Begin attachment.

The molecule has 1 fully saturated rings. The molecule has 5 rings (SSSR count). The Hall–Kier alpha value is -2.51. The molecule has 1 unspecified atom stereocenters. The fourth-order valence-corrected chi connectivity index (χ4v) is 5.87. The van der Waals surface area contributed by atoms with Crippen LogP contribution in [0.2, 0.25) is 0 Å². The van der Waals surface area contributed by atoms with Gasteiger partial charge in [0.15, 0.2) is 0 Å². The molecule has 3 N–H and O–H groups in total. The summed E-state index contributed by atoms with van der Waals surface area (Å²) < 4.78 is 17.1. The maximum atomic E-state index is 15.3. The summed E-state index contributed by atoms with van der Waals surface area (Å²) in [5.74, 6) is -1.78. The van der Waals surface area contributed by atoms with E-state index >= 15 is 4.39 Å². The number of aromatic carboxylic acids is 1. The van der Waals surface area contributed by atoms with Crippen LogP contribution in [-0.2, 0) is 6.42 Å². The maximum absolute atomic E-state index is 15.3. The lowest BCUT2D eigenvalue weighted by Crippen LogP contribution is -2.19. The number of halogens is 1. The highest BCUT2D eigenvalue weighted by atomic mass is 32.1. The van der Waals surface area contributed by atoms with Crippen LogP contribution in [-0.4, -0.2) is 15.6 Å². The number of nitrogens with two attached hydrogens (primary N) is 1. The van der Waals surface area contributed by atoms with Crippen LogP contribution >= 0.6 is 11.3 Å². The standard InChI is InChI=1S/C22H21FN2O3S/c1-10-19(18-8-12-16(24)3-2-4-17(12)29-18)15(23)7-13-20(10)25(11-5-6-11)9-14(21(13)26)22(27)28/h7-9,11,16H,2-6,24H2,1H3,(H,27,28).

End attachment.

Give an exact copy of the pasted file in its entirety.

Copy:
The molecule has 1 fully saturated rings. The molecule has 5 rings (SSSR count). The Hall–Kier alpha value is -2.51. The molecule has 1 unspecified atom stereocenters. The fourth-order valence-corrected chi connectivity index (χ4v) is 5.87. The van der Waals surface area contributed by atoms with Crippen LogP contribution in [0.2, 0.25) is 0 Å². The van der Waals surface area contributed by atoms with Gasteiger partial charge in [0.15, 0.2) is 0 Å². The molecule has 3 N–H and O–H groups in total. The summed E-state index contributed by atoms with van der Waals surface area (Å²) < 4.78 is 17.1. The maximum atomic E-state index is 15.3. The summed E-state index contributed by atoms with van der Waals surface area (Å²) in [5.74, 6) is -1.78. The van der Waals surface area contributed by atoms with E-state index >= 15 is 4.39 Å². The number of aromatic carboxylic acids is 1. The van der Waals surface area contributed by atoms with Crippen LogP contribution in [-0.2, 0) is 6.42 Å². The maximum absolute atomic E-state index is 15.3. The lowest BCUT2D eigenvalue weighted by Crippen LogP contribution is -2.19. The number of halogens is 1. The highest BCUT2D eigenvalue weighted by atomic mass is 32.1. The van der Waals surface area contributed by atoms with Crippen LogP contribution in [-0.4, -0.2) is 15.6 Å². The number of nitrogens with two attached hydrogens (primary N) is 1. The van der Waals surface area contributed by atoms with Crippen LogP contribution >= 0.6 is 11.3 Å². The standard InChI is InChI=1S/C22H21FN2O3S/c1-10-19(18-8-12-16(24)3-2-4-17(12)29-18)15(23)7-13-20(10)25(11-5-6-11)9-14(21(13)26)22(27)28/h7-9,11,16H,2-6,24H2,1H3,(H,27,28).